When the SRS was first launched, a simple protocol called the Registry-Registrar Protocol (RRP) was deployed to handle the registration and management of domain names by many registrars in one TLD. However, we recognized that the use of this protocol could only be temporary given the growth of the internet and the need for a registration system with increased scalability. Work on a more sophisticated registration system began almost immediately—in 1999—and that came in the form of the Extensible Provisioning Protocol, or EPP. EPP officially became an Internet Standard in 2009.

Today, EPP is used to register domain names and perform domain name-related functions, and there are over 2,000 ICANN-accredited registrars that all use EPP. EPP is central to the way that Verisign and many other authoritative registry operators do business: these registry operators work with domain name registrars to register domain names, and the registrars in turn offer a diverse range of domain name products to end users. Indeed, the simplicity of registering domains through EPP, and, for TLDs operated by Verisign, through the SRS, not only opened the door to easy access to domain name registration services, but also paved the way for new digital commerce and communications capabilities.

Powering Registrations in the Past, Present, and Future

For the past 25 years, the SRS has been a critical component of the internet’s backend technology, even though it’s not widely known outside the DNS community. Thanks to the foresight and planning of many talented technologists, we built and evolved this system in such a way that it has successfully supported hundreds of millions of domain name registrations across the globe, serving as a first step for many on the path to establishing durable online identities. Along the way, we’ve added support for new technologies, including DNSSEC and Internationalized Domain Names (IDNs). We’ve made the system more secure by strengthening the domain name locking and transfer processes. We’ve also expanded the SRS to support additional TLDs administered by Verisign. In its own quiet way, the SRS has helped to support the dynamic growth of the internet, while prioritizing equivalent access to domain name registration.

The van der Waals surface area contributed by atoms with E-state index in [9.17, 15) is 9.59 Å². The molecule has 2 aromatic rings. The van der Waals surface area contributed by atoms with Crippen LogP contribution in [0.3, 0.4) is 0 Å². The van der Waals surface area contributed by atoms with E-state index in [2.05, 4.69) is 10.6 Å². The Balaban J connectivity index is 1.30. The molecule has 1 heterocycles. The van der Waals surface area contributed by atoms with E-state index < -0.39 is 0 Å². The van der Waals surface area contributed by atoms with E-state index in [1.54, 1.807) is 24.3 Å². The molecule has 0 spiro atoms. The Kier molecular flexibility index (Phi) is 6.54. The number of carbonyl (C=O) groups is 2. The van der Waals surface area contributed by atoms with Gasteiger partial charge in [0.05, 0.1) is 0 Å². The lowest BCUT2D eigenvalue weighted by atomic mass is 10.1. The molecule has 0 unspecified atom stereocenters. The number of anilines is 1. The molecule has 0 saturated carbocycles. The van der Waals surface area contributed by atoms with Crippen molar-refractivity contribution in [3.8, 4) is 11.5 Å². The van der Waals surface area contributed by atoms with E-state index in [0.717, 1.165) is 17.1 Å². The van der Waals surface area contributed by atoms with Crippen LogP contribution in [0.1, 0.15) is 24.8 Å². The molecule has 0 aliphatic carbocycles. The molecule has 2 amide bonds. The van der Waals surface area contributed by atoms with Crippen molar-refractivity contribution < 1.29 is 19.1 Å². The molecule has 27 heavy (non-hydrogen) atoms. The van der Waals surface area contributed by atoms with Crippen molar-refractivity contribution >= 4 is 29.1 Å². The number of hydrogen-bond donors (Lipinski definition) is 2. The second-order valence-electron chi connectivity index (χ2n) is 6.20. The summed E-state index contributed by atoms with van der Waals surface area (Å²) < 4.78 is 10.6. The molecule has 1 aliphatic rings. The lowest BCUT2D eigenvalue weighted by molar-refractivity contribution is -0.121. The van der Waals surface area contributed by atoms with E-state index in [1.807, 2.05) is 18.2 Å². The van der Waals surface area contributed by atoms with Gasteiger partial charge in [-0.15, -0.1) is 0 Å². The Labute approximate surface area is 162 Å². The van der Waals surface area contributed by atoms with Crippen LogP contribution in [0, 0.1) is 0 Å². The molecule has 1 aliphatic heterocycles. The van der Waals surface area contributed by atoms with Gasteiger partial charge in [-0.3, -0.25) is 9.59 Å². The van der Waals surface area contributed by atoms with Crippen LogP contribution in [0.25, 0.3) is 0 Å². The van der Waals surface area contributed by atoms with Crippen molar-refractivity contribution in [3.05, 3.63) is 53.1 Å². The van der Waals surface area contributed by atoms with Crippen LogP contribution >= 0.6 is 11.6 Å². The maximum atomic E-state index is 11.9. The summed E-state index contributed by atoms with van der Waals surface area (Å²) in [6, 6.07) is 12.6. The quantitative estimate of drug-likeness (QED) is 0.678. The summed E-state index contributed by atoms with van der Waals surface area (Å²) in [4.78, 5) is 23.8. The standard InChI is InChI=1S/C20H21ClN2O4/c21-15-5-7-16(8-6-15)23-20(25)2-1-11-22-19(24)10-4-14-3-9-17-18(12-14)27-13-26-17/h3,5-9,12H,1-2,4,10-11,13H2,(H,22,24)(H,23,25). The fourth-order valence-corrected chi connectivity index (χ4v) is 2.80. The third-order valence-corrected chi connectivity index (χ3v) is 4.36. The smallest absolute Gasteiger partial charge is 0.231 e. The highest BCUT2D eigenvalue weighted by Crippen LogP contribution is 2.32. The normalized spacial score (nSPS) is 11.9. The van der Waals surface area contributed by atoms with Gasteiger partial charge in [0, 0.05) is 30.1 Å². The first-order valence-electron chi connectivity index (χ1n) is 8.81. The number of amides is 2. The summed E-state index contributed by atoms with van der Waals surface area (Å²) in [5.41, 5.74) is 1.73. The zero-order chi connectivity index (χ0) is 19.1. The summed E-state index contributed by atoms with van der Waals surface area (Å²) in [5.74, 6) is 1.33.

Many of the people who worked on the launch of the SRS are still with Verisign today, myself included. We are fortunate to have the chance to continue working together—25 years later—always with an eye toward the future and how we can continue to help the internet grow and prosper.

By Scott Hollenbeck, Fellow at Verisign

Filed Under

Comments

Comment Title:

  Notify me of follow-up comments

We encourage you to post comments and engage in discussions that advance this post through relevant opinion, anecdotes, links and data. If you see a comment that you believe is irrelevant or inappropriate, you can report it using the link at the end of each comment. Views expressed in the comments do not represent those of CircleID. For more information on our comment policy, see Codes of Conduct.

CircleID Newsletter The Weekly Wrap

More and more professionals are choosing to publish critical posts on CircleID from all corners of the Internet industry. If you find it hard to keep up daily, consider subscribing to our weekly digest. We will provide you a convenient summary report once a week sent directly to your inbox. It's a quick and easy read.

I make a point of reading CircleID. There is no getting around the utility of knowing what thoughtful people are thinking and saying about our industry.

VINTON CERF
Co-designer of the TCP/IP Protocols & the Architecture of the Internet

Related

Topics

Domain Names

Sponsored byVerisign

IPv4 Markets

Sponsored byIPv4.Global

New TLDs

Sponsored byRadix

Threat Intelligence

Sponsored byWhoisXML API

DNS

Sponsored byDNIB.com

Cybersecurity

Sponsored byVerisign

Brand Protection

Sponsored byCSC